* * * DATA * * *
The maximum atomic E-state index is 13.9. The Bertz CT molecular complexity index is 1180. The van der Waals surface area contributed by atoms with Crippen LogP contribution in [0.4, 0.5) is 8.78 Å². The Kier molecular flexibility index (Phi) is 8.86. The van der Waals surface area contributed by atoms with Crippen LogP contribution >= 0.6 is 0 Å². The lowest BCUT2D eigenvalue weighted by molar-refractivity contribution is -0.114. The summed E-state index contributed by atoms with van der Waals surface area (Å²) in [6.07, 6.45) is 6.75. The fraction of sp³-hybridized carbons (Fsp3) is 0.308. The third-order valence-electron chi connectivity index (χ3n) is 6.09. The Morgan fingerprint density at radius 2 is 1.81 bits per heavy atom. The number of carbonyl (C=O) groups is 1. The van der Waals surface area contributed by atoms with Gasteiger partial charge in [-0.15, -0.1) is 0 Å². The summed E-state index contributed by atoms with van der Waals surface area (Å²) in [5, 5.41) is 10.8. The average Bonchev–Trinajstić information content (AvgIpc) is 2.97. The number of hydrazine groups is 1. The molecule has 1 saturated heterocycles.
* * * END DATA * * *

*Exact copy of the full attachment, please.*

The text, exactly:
The maximum atomic E-state index is 13.9. The Bertz CT molecular complexity index is 1180. The van der Waals surface area contributed by atoms with Crippen LogP contribution in [0.4, 0.5) is 8.78 Å². The Kier molecular flexibility index (Phi) is 8.86. The van der Waals surface area contributed by atoms with Crippen LogP contribution >= 0.6 is 0 Å². The lowest BCUT2D eigenvalue weighted by molar-refractivity contribution is -0.114. The summed E-state index contributed by atoms with van der Waals surface area (Å²) in [6.07, 6.45) is 6.75. The fraction of sp³-hybridized carbons (Fsp3) is 0.308. The third-order valence-electron chi connectivity index (χ3n) is 6.09. The Morgan fingerprint density at radius 2 is 1.81 bits per heavy atom. The number of carbonyl (C=O) groups is 1. The van der Waals surface area contributed by atoms with Gasteiger partial charge in [-0.15, -0.1) is 0 Å². The summed E-state index contributed by atoms with van der Waals surface area (Å²) in [5, 5.41) is 10.8. The average Bonchev–Trinajstić information content (AvgIpc) is 2.97. The number of hydrazine groups is 1. The molecule has 1 saturated heterocycles.